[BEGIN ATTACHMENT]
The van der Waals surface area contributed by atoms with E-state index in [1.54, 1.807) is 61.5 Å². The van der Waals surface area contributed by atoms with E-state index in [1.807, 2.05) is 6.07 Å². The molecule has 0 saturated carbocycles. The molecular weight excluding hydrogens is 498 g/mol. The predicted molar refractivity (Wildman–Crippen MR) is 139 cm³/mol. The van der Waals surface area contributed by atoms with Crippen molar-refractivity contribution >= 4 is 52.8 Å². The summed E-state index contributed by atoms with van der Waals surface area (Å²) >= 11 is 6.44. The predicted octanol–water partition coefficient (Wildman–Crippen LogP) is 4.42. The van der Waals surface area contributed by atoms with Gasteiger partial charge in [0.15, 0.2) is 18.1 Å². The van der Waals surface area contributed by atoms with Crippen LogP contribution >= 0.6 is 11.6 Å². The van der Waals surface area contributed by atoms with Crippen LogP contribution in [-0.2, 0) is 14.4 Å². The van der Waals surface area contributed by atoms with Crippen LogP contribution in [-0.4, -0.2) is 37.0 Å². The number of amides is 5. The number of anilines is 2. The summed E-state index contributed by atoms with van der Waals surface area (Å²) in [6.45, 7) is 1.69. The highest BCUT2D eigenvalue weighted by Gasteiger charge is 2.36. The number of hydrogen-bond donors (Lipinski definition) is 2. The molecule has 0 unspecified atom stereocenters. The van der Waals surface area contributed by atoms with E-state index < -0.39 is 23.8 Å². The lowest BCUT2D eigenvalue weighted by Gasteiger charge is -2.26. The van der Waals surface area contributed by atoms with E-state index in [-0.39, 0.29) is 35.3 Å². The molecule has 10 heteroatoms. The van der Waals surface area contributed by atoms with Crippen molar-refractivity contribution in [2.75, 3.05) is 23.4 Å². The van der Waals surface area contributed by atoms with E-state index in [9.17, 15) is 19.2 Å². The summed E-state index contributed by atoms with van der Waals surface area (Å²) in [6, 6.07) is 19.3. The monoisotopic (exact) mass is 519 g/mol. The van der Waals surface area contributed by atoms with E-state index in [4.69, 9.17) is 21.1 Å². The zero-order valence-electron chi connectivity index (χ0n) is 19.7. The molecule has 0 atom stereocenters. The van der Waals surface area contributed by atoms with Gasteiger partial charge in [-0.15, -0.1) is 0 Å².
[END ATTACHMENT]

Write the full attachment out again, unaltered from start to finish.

The van der Waals surface area contributed by atoms with E-state index in [1.54, 1.807) is 61.5 Å². The van der Waals surface area contributed by atoms with E-state index in [1.807, 2.05) is 6.07 Å². The molecule has 0 saturated carbocycles. The molecular weight excluding hydrogens is 498 g/mol. The predicted molar refractivity (Wildman–Crippen MR) is 139 cm³/mol. The van der Waals surface area contributed by atoms with Crippen molar-refractivity contribution >= 4 is 52.8 Å². The summed E-state index contributed by atoms with van der Waals surface area (Å²) >= 11 is 6.44. The predicted octanol–water partition coefficient (Wildman–Crippen LogP) is 4.42. The van der Waals surface area contributed by atoms with Gasteiger partial charge in [0.15, 0.2) is 18.1 Å². The van der Waals surface area contributed by atoms with Crippen LogP contribution >= 0.6 is 11.6 Å². The van der Waals surface area contributed by atoms with Crippen LogP contribution in [-0.2, 0) is 14.4 Å². The van der Waals surface area contributed by atoms with Crippen LogP contribution in [-0.4, -0.2) is 37.0 Å². The number of amides is 5. The number of anilines is 2. The summed E-state index contributed by atoms with van der Waals surface area (Å²) in [6.45, 7) is 1.69. The highest BCUT2D eigenvalue weighted by Gasteiger charge is 2.36. The number of hydrogen-bond donors (Lipinski definition) is 2. The molecule has 0 unspecified atom stereocenters. The van der Waals surface area contributed by atoms with E-state index < -0.39 is 23.8 Å². The lowest BCUT2D eigenvalue weighted by Gasteiger charge is -2.26. The van der Waals surface area contributed by atoms with E-state index in [-0.39, 0.29) is 35.3 Å². The molecule has 10 heteroatoms. The van der Waals surface area contributed by atoms with Crippen molar-refractivity contribution in [2.75, 3.05) is 23.4 Å². The van der Waals surface area contributed by atoms with E-state index in [9.17, 15) is 19.2 Å². The summed E-state index contributed by atoms with van der Waals surface area (Å²) in [6, 6.07) is 19.3. The monoisotopic (exact) mass is 519 g/mol. The van der Waals surface area contributed by atoms with E-state index in [4.69, 9.17) is 21.1 Å². The zero-order valence-electron chi connectivity index (χ0n) is 19.7. The molecule has 0 atom stereocenters. The van der Waals surface area contributed by atoms with Gasteiger partial charge in [-0.15, -0.1) is 0 Å².